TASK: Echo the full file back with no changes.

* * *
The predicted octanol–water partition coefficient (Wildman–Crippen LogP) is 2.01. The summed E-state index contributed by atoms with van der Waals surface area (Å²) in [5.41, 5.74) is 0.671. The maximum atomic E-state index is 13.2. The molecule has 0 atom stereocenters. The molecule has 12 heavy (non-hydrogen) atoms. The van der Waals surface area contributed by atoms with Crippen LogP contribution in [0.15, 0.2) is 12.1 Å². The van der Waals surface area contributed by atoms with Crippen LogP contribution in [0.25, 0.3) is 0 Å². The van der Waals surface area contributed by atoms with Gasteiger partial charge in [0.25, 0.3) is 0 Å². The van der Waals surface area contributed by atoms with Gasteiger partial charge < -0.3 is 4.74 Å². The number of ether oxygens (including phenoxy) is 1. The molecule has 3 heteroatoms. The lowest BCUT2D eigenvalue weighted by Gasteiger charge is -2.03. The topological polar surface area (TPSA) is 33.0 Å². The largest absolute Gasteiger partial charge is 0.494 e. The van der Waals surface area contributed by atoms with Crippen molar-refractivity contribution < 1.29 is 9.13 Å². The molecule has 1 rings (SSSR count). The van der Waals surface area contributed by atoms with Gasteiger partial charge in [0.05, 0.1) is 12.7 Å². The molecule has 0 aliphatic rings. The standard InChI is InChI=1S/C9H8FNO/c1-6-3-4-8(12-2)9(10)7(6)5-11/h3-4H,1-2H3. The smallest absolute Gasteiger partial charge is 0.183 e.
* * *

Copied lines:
The predicted octanol–water partition coefficient (Wildman–Crippen LogP) is 2.01. The summed E-state index contributed by atoms with van der Waals surface area (Å²) in [5.41, 5.74) is 0.671. The maximum atomic E-state index is 13.2. The molecule has 0 atom stereocenters. The molecule has 12 heavy (non-hydrogen) atoms. The van der Waals surface area contributed by atoms with Crippen LogP contribution in [0.15, 0.2) is 12.1 Å². The van der Waals surface area contributed by atoms with Crippen LogP contribution in [0.25, 0.3) is 0 Å². The van der Waals surface area contributed by atoms with Gasteiger partial charge in [0.25, 0.3) is 0 Å². The van der Waals surface area contributed by atoms with Gasteiger partial charge < -0.3 is 4.74 Å². The number of ether oxygens (including phenoxy) is 1. The molecule has 3 heteroatoms. The lowest BCUT2D eigenvalue weighted by Gasteiger charge is -2.03. The topological polar surface area (TPSA) is 33.0 Å². The largest absolute Gasteiger partial charge is 0.494 e. The van der Waals surface area contributed by atoms with Crippen molar-refractivity contribution < 1.29 is 9.13 Å². The molecule has 1 rings (SSSR count). The van der Waals surface area contributed by atoms with Gasteiger partial charge in [0.05, 0.1) is 12.7 Å². The molecule has 0 aliphatic rings. The standard InChI is InChI=1S/C9H8FNO/c1-6-3-4-8(12-2)9(10)7(6)5-11/h3-4H,1-2H3. The smallest absolute Gasteiger partial charge is 0.183 e.